**Learning More About The Mindsets And Behaviors That Make Us Successful Mathematicians Is Key To Growing Young Mathematicians.**

Unfortunately for many adults, the way we went about being successful in our elementary and middle school math classes was to try to fly under the radar, do exactly as the teacher said, never challenge anything, try to guess what the teacher wanted us to answer to a particular question, regurgitate exactly what we learned the day prior, and mimic the way our teacher solved a problem by mirroring his or her work. This is the opposite of what a child needs to believe about what it means to "do math" or to "be a mathematician” and a classroom culture built on these ways of interacting — such as through regurgitation, mimic, and copying — creates a maladaptive concept of a student’s role in a mathematics course.

In our classrooms, students learn quickly— as that is our expectation — to think of their role in interacting with mathematics as very active.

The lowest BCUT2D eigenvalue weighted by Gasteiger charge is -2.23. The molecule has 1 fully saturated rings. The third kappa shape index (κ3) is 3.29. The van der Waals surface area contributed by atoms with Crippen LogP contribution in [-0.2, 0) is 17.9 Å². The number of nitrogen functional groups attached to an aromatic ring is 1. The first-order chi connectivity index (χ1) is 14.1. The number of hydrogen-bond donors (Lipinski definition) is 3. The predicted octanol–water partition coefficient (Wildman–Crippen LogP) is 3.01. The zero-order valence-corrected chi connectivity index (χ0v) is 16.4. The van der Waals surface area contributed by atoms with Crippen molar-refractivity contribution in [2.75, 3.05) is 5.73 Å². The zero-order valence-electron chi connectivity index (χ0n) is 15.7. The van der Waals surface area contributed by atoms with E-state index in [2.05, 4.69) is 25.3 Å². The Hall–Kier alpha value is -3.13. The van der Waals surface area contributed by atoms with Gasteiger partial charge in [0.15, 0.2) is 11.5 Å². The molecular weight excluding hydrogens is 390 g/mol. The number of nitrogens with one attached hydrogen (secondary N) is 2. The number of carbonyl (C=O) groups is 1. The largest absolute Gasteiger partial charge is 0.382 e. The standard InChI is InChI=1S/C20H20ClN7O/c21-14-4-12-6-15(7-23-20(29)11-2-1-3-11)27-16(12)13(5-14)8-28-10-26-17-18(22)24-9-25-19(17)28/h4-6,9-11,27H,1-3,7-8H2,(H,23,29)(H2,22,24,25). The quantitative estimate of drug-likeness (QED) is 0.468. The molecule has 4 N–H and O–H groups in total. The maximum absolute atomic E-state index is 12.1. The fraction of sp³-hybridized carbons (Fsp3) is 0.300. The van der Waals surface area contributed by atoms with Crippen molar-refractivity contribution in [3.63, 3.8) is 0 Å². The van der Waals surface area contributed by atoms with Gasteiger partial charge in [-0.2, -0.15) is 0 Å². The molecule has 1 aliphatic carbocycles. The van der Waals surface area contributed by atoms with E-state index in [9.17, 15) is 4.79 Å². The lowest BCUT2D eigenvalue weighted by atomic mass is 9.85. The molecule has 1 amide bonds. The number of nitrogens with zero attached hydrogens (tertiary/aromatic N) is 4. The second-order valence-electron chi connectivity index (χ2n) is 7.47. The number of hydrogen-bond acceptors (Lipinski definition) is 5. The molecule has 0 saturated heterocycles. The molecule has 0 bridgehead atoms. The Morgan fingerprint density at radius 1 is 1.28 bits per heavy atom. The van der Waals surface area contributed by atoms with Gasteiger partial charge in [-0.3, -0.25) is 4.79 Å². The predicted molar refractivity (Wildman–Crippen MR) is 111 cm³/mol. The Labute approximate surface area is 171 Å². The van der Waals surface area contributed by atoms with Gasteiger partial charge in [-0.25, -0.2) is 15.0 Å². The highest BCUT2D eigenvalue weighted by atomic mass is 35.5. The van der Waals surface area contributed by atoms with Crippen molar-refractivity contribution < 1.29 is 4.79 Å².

Students understand their role is to “construct understanding” of the math concept in the lesson and that this is best accomplished by asking questions, making observations, discussing errors, and challenging themselves. Math is treated as a serious topic, and accountable thinking, logic, good questions, analysis, the challenging of assumptions, persistent attention, wondering, encouraging one another, using precise mathematical language, justifying thinking, and making a strong argument are revered and encouraged. Mathematics is *not* something that one just “absorbs.” It is *not *something one just does. It is *not* something you just “get” because the teacher spoke aloud. Mathematics is something you interact with, wonder about, grapple with, discuss, and come to understand deeply. Making sense is the goal, and deep understanding comes from high expectations, the right learning community, and strong teaching.